Speaking of pre-fab scripts, the book will come with over 50 working shell scripts for a broad range of purposes. Read all about the book and even check out the table of contents at Rampant’s site.
Well, the book won’t hit shelves until May of next year, but you can expect to hear more about it from me as that date gets closer.
After reading about the Aerobie AeroPress at Brotherhood of the Bean I was very curious about this new method of brewing coffee. Skeptical from my experience with the Toddy cold brew system I decided to see if Aerobie would send me one to review. Alex at Aerobie was quick to respond and a couple days later I got the AeroPress.
How it works
Part French press, part espresso the AeroPress is a new breed of coffee maker. First you insert one of the micro-filters into the filter holder and twist it onto the larger of the two tubes (seen in the picture to the left.) Set the tube on top of your coffee mug (not included, but I’m sure you don’t need another one anyway) and add one scoop of ground coffee for each shot of espresso or (small) cup of coffee you wish to make.
You then add hot water (165-175 degrees Fahrenheit) to the tube and stir for ten seconds with the included stirrer (the tube is graduated so you’ll know how much water to add.) Now the fun part… Take the plunger and press the coffee through the filter. This part takes about another 20 seconds.
If you want espresso, you’re done. If you want Americano-style coffee just top off your cup with a bit more hot water. Cleanup involves untwisting the filter holder, pushing the coffee and filter out of the tube and rinsing the plunger and filter holder. It’s just that easy.
I found the maker very easy to learn and I got fantastic coffee on my first try. The only tough part was getting the water at just the right temperature. An instant-read thermometer helped me figure out the timing and now I can nuke up the hot water with no guess work.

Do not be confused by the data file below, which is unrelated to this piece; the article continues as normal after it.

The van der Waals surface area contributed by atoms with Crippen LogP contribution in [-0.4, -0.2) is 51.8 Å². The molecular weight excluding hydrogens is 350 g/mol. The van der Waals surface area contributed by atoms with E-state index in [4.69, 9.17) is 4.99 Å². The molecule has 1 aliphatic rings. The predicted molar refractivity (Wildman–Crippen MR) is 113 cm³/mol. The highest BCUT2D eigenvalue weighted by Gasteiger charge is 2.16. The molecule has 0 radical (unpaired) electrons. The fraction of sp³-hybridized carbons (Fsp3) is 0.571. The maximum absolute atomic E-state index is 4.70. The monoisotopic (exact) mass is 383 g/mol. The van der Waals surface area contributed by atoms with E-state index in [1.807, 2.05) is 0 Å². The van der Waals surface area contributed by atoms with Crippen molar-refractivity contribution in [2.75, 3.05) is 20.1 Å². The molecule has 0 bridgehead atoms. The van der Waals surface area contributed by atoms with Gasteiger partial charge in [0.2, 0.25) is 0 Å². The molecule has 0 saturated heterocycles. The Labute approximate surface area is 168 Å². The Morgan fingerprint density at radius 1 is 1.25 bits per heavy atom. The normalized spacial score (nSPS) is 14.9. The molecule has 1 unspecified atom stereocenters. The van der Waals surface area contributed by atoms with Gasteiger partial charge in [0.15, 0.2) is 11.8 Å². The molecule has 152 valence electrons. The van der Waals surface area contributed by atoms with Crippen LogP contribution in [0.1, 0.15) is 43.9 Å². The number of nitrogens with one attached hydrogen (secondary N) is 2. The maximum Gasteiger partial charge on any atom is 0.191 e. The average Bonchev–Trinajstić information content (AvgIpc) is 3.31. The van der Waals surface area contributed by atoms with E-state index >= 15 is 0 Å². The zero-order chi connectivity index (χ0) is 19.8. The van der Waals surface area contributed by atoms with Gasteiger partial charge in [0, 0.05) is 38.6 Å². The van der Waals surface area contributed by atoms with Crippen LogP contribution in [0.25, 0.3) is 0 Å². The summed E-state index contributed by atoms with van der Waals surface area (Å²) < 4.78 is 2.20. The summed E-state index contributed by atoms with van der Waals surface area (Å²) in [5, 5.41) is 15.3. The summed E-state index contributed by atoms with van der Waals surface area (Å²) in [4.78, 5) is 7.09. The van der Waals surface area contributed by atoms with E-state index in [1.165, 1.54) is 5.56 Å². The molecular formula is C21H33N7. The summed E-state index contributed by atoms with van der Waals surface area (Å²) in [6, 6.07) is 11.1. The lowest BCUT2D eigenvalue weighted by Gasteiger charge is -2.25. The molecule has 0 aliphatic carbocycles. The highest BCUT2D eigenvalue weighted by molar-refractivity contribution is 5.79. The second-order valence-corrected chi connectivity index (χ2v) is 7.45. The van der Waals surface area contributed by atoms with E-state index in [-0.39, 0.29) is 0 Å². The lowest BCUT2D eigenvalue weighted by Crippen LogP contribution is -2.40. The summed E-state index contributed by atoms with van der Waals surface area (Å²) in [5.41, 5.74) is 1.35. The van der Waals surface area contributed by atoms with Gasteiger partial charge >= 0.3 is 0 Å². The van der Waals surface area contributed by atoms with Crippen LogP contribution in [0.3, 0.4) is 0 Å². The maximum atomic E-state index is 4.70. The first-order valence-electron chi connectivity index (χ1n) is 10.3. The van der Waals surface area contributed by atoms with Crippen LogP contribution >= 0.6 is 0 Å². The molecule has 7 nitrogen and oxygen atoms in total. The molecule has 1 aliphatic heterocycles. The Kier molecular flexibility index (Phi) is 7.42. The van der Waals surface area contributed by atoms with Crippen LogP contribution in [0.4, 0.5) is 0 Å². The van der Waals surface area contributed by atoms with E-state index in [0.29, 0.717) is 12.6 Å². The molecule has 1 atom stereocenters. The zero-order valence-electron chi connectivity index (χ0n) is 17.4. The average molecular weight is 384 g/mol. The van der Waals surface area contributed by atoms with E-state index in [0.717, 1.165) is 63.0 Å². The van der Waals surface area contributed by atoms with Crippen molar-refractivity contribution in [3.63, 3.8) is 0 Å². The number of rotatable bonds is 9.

Though skeptical at first, after using the Aerobie AeroPress for a couple weeks I have to say it makes great American coffee and some of the best espresso I’ve ever had! Now to back that statement up I feel I should mention that I used to work in a coffee shop with a Rancilio Z9 which served nothing but Lavazza espresso and this $30 home machine made equal or better espresso than the best we ever got out of our Z9! The AeroPress process even yields a nice crema on top of the espresso.
And yes, you read that right, $30 is the price. That includes the maker, funnel, scoop, stirrer, filter holder and 350 filters. The filters are proprietary, but hey, when you only have to order them once a year (or so) who cares…
After a couple weeks of use I can only see two drawbacks to it. First, you will use more coffee than in a typical drip coffee maker. This is typical to espresso makers. Second, the unit will only make four cups (about two typical mugs) of coffee at a time. Typically this won’t be a problem as the whole process is so quick you could still turn out a dozen mugs in less than 10 minutes.
The Aerobie AeroPress has earned a place on my counter. Fulfilling my need for an espresso machine, at a fraction of the cost of any other I would consider, and my occasional need for a single-cup maker my AeroPress isn’t going anywhere.
Beyond regular use I think this maker has great potential for camping. The maker, scoop and stirrer weighs in at just over 9 ounces and is all made of durable polycarbonate (I believe) so it would pack small and light and would be much less fragile than a French press.
The AeroPress would also make perfect espresso for recipes. At the price it would be worth having around for this alone.